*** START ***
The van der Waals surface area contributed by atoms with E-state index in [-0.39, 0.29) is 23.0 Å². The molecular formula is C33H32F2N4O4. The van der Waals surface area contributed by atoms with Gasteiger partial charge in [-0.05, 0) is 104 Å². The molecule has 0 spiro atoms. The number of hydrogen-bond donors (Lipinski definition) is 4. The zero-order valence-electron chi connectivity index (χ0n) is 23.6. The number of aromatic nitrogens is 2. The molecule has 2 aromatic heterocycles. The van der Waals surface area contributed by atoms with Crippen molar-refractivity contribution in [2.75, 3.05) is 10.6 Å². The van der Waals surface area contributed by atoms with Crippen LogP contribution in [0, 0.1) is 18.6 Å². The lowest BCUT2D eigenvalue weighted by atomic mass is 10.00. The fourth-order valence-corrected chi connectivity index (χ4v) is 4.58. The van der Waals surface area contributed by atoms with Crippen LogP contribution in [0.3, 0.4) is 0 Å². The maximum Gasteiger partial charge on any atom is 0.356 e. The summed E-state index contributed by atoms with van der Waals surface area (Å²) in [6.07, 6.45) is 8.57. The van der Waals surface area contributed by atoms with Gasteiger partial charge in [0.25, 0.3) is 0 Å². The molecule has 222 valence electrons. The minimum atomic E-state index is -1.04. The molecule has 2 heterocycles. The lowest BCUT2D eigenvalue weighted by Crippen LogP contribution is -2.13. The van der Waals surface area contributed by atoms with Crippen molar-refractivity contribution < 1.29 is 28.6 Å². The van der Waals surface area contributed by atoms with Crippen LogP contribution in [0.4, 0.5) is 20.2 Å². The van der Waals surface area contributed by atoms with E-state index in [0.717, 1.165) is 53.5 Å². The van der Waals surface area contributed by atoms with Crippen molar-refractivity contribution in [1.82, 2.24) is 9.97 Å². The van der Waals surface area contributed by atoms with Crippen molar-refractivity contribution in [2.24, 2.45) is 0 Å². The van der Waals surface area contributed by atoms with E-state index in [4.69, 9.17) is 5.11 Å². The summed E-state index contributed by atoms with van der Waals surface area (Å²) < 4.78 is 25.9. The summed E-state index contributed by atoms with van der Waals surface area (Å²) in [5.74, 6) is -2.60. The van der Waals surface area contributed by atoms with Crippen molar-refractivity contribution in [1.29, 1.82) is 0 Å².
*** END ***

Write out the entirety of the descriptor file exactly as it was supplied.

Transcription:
The van der Waals surface area contributed by atoms with E-state index in [-0.39, 0.29) is 23.0 Å². The molecular formula is C33H32F2N4O4. The van der Waals surface area contributed by atoms with Gasteiger partial charge in [-0.05, 0) is 104 Å². The molecule has 0 spiro atoms. The number of hydrogen-bond donors (Lipinski definition) is 4. The zero-order valence-electron chi connectivity index (χ0n) is 23.6. The number of aromatic nitrogens is 2. The molecule has 2 aromatic heterocycles. The van der Waals surface area contributed by atoms with Crippen molar-refractivity contribution in [2.75, 3.05) is 10.6 Å². The van der Waals surface area contributed by atoms with Crippen LogP contribution in [0, 0.1) is 18.6 Å². The lowest BCUT2D eigenvalue weighted by atomic mass is 10.00. The fourth-order valence-corrected chi connectivity index (χ4v) is 4.58. The van der Waals surface area contributed by atoms with Crippen LogP contribution in [0.3, 0.4) is 0 Å². The maximum Gasteiger partial charge on any atom is 0.356 e. The summed E-state index contributed by atoms with van der Waals surface area (Å²) in [6.07, 6.45) is 8.57. The van der Waals surface area contributed by atoms with Gasteiger partial charge in [0.25, 0.3) is 0 Å². The molecule has 222 valence electrons. The minimum atomic E-state index is -1.04. The molecule has 2 heterocycles. The lowest BCUT2D eigenvalue weighted by Crippen LogP contribution is -2.13. The van der Waals surface area contributed by atoms with Crippen molar-refractivity contribution < 1.29 is 28.6 Å². The van der Waals surface area contributed by atoms with Crippen LogP contribution in [0.4, 0.5) is 20.2 Å². The van der Waals surface area contributed by atoms with E-state index in [0.717, 1.165) is 53.5 Å². The van der Waals surface area contributed by atoms with Crippen molar-refractivity contribution in [1.82, 2.24) is 9.97 Å². The van der Waals surface area contributed by atoms with Crippen molar-refractivity contribution in [2.24, 2.45) is 0 Å². The van der Waals surface area contributed by atoms with E-state index in [4.69, 9.17) is 5.11 Å². The summed E-state index contributed by atoms with van der Waals surface area (Å²) < 4.78 is 25.9. The summed E-state index contributed by atoms with van der Waals surface area (Å²) in [5.74, 6) is -2.60. The van der Waals surface area contributed by atoms with Crippen molar-refractivity contribution in [1.29, 1.82) is 0 Å².